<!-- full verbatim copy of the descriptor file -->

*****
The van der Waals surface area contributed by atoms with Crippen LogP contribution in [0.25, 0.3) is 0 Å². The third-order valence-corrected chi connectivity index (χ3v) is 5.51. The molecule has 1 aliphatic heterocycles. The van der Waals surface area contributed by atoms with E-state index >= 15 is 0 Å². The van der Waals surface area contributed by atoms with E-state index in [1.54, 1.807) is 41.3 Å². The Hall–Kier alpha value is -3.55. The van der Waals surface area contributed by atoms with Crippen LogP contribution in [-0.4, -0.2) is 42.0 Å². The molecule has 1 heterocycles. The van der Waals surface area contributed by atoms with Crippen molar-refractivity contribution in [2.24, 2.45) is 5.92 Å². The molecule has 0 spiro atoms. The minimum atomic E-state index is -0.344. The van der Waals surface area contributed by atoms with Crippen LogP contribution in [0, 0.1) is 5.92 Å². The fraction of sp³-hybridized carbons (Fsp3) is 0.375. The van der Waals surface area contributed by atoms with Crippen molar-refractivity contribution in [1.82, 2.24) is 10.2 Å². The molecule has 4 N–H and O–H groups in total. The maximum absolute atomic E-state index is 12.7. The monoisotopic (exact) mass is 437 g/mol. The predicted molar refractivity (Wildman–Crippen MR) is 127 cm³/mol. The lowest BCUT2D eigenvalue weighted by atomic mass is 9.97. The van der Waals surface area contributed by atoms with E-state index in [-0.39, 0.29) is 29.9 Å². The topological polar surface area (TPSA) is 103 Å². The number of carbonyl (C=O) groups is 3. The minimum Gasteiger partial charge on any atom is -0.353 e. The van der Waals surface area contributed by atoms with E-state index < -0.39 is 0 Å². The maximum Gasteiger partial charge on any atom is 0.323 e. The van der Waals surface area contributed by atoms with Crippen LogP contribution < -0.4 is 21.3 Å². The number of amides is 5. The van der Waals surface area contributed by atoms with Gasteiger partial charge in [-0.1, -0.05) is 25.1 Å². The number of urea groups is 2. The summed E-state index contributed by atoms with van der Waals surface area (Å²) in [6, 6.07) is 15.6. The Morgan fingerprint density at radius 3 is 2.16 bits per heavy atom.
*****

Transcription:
The van der Waals surface area contributed by atoms with Crippen LogP contribution in [0.25, 0.3) is 0 Å². The third-order valence-corrected chi connectivity index (χ3v) is 5.51. The molecule has 1 aliphatic heterocycles. The van der Waals surface area contributed by atoms with E-state index >= 15 is 0 Å². The van der Waals surface area contributed by atoms with E-state index in [1.54, 1.807) is 41.3 Å². The Hall–Kier alpha value is -3.55. The van der Waals surface area contributed by atoms with Crippen LogP contribution in [-0.4, -0.2) is 42.0 Å². The molecule has 1 heterocycles. The van der Waals surface area contributed by atoms with Crippen molar-refractivity contribution in [2.24, 2.45) is 5.92 Å². The molecule has 0 spiro atoms. The minimum atomic E-state index is -0.344. The van der Waals surface area contributed by atoms with Crippen LogP contribution in [0, 0.1) is 5.92 Å². The fraction of sp³-hybridized carbons (Fsp3) is 0.375. The van der Waals surface area contributed by atoms with Crippen molar-refractivity contribution in [1.82, 2.24) is 10.2 Å². The molecule has 4 N–H and O–H groups in total. The maximum absolute atomic E-state index is 12.7. The monoisotopic (exact) mass is 437 g/mol. The predicted molar refractivity (Wildman–Crippen MR) is 127 cm³/mol. The lowest BCUT2D eigenvalue weighted by atomic mass is 9.97. The van der Waals surface area contributed by atoms with E-state index in [-0.39, 0.29) is 29.9 Å². The topological polar surface area (TPSA) is 103 Å². The number of carbonyl (C=O) groups is 3. The minimum Gasteiger partial charge on any atom is -0.353 e. The van der Waals surface area contributed by atoms with E-state index < -0.39 is 0 Å². The maximum Gasteiger partial charge on any atom is 0.323 e. The van der Waals surface area contributed by atoms with Crippen LogP contribution < -0.4 is 21.3 Å². The number of amides is 5. The van der Waals surface area contributed by atoms with Gasteiger partial charge in [-0.1, -0.05) is 25.1 Å². The number of urea groups is 2. The summed E-state index contributed by atoms with van der Waals surface area (Å²) in [6, 6.07) is 15.6. The Morgan fingerprint density at radius 3 is 2.16 bits per heavy atom.